Media War: The Media-Enabled Insurgency in Iraq – Book Review
Media War: The Media-Enabled Insurgency in Iraq by Lt. Col. Pat Proctor (ProSIM Company, Inc.); Kindle Edition, $4.95
It is often said that the pen is mightier than the sword. This statement often goes hand in hand with another, which is that history is taught by the winners. The former statement certainly is true as the embedded media can record, report on and offer its version of history before any troops return home. Thanks to the changing role of the media, the history is all too often written as it happens – and should the media not like what they see, the historical record can be all the more damning.
The result is in line with yet another statement about war, which is that the first casualty is often the truth.
Lieutenant Colonel Pat Proctor, US Army, experienced much of this first hand, and in his book Media War: The Media-Enabled Insurgency in Iraq he provides his concise view of how the media on the ground, as well as half a world away, were able to control the court of public opinion in the war in Iraq.
To understand this, Proctor notes comparisons to the Vietnam War, which was arguably the first war fought in the living rooms of America, as the nightly news brought the conflict into viewer’s homes each evening. Thus battles could be reported on as they happened, and every action was judged by the viewing public. Proctor writes, “If one accepts the widely held belief that the Tet Offensive was the turning point in the Vietnam War, the point at which America began losing the war, the implications for Iraq are sobering.”
In the digital era it now appears that wars may only be fought on the battlefield, but thanks to the embedded media, edited, condensed, and uploaded in ever increasing speed. Proctor offers the insightful opinion that this was a war fought not just between the U.S. military and the insurgency in Iraq following the U.S. led invasion in 2003, but also between the U.S. military and the insurgency for the will of the American people to actually win the war. In the end the U.S. military lost.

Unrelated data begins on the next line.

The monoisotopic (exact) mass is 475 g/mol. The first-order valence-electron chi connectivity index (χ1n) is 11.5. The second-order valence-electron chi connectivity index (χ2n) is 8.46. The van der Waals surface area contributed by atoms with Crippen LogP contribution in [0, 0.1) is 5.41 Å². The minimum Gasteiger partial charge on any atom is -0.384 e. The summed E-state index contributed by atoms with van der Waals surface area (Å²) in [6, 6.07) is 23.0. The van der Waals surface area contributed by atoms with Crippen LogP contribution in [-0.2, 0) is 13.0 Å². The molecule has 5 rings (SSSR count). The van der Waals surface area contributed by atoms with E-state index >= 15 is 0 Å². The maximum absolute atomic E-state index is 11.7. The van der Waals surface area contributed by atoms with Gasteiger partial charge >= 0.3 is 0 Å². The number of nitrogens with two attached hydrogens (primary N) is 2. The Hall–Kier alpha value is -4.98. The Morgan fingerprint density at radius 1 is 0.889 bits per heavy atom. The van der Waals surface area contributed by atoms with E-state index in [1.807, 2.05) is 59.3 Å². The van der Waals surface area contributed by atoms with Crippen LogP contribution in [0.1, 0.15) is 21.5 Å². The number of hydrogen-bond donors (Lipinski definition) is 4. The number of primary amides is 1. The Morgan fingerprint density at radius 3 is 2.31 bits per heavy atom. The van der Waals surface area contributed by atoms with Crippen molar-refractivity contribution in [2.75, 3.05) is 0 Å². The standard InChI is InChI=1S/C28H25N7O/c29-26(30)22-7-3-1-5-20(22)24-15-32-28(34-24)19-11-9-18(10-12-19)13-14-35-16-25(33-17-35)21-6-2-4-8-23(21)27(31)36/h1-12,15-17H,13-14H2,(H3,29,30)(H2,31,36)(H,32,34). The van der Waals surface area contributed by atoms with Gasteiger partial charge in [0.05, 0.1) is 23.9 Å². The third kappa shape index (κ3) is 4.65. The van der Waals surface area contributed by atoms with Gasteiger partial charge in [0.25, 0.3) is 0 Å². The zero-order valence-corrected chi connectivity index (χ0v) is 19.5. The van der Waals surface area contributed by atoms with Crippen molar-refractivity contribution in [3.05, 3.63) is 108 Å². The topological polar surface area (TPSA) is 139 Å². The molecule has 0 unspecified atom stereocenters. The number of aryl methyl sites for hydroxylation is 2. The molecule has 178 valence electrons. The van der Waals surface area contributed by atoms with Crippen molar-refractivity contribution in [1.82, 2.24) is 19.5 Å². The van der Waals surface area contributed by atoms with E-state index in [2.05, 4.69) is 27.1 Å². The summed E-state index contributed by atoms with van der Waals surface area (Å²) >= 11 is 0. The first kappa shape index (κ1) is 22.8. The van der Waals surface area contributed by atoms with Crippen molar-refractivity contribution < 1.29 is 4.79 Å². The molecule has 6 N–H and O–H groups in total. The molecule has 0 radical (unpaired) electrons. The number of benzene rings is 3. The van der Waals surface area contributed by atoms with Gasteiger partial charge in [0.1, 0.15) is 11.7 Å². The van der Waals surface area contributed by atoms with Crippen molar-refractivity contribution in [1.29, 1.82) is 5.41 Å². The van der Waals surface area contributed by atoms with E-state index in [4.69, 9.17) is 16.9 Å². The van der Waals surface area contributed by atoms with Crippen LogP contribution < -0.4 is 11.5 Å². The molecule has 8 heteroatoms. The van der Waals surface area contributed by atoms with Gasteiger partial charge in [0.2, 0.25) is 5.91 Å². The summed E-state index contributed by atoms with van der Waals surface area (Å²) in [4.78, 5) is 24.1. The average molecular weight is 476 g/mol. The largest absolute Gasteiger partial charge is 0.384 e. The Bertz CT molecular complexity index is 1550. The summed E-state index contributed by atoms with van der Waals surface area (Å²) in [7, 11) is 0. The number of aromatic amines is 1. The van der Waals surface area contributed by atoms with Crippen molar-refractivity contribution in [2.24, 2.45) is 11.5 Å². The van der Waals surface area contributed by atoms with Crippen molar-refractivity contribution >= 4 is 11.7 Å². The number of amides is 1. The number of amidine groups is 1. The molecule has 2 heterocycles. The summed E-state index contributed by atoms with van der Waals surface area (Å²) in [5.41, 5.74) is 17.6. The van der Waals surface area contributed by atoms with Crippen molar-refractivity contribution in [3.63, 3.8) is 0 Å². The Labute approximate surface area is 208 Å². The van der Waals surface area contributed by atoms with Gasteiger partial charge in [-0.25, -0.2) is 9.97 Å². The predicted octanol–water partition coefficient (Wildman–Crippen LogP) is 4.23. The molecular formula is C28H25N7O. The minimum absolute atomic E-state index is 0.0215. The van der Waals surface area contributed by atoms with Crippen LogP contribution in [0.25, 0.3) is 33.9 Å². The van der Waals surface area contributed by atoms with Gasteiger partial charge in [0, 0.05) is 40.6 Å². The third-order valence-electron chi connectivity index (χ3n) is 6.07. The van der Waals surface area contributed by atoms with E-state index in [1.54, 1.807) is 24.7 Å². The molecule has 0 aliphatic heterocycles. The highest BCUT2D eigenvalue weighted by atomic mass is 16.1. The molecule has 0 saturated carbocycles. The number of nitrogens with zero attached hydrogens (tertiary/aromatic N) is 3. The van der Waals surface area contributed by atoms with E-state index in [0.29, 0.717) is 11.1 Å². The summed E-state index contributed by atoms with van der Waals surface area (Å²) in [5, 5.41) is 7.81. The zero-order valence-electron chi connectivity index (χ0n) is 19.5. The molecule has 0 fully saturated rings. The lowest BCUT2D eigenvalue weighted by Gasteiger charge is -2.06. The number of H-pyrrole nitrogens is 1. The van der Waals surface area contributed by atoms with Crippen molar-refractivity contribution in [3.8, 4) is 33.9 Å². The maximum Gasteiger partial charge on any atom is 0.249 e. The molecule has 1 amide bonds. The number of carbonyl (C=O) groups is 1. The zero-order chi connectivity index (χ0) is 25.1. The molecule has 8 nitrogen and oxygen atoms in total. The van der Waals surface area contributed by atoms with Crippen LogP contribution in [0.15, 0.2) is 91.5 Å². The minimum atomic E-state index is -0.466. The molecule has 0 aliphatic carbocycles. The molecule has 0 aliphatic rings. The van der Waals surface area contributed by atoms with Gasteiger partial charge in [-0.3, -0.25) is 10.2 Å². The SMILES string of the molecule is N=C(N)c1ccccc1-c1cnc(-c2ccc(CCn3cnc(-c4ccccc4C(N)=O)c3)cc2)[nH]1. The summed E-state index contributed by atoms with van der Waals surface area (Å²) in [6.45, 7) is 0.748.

The sad truth, which Proctor demonstrates in this newly released Kindle book (available for download) from Amazon.com, is that this was not a war that fought badly, with poor planning, nor was the U.S. military driven out. The truth is that the invasion of Iraq was a controversial decision, and Proctor shows that the media essentially made it nearly impossible for it to succeed, as the U.S. military and the insurgents fought not just each other but to influence the coverage they received.
Along the way the book offers a detailed look at the role of various media personnel – from full-time reporters to stringers to freelancers – all looking to break that story that no one else had gotten yet. The writer further explains that the changing model of news in America also changed the coverage of said news. While the traditional networks offer two news segments a day – the morning shows and the evening news – which allowed for a story to be created, complete with commentary and context, 24-hour news channels further changed the game. For the all-the-time news outlets – as well as the Internet – this became an endless cycle of coverage, often times with the reporters offering their own commentary and often with misrepresented context thrown into the mix. How could the U.S. military possibly win the war while winning the hearts of minds of not the Iraqis but the Americans back home?
Protor’s work isn’t the most engaging read, in fact it offers so much detail that a background in news operations is almost required to understand some of the key facets. It is however a fascinating book that news junkies will appreciate deeply, albeit one that delves far deeper into the subject that most casual readers would ever dare tread. Hopefully, it is also a book that will take some of the power away from those who wield the pen.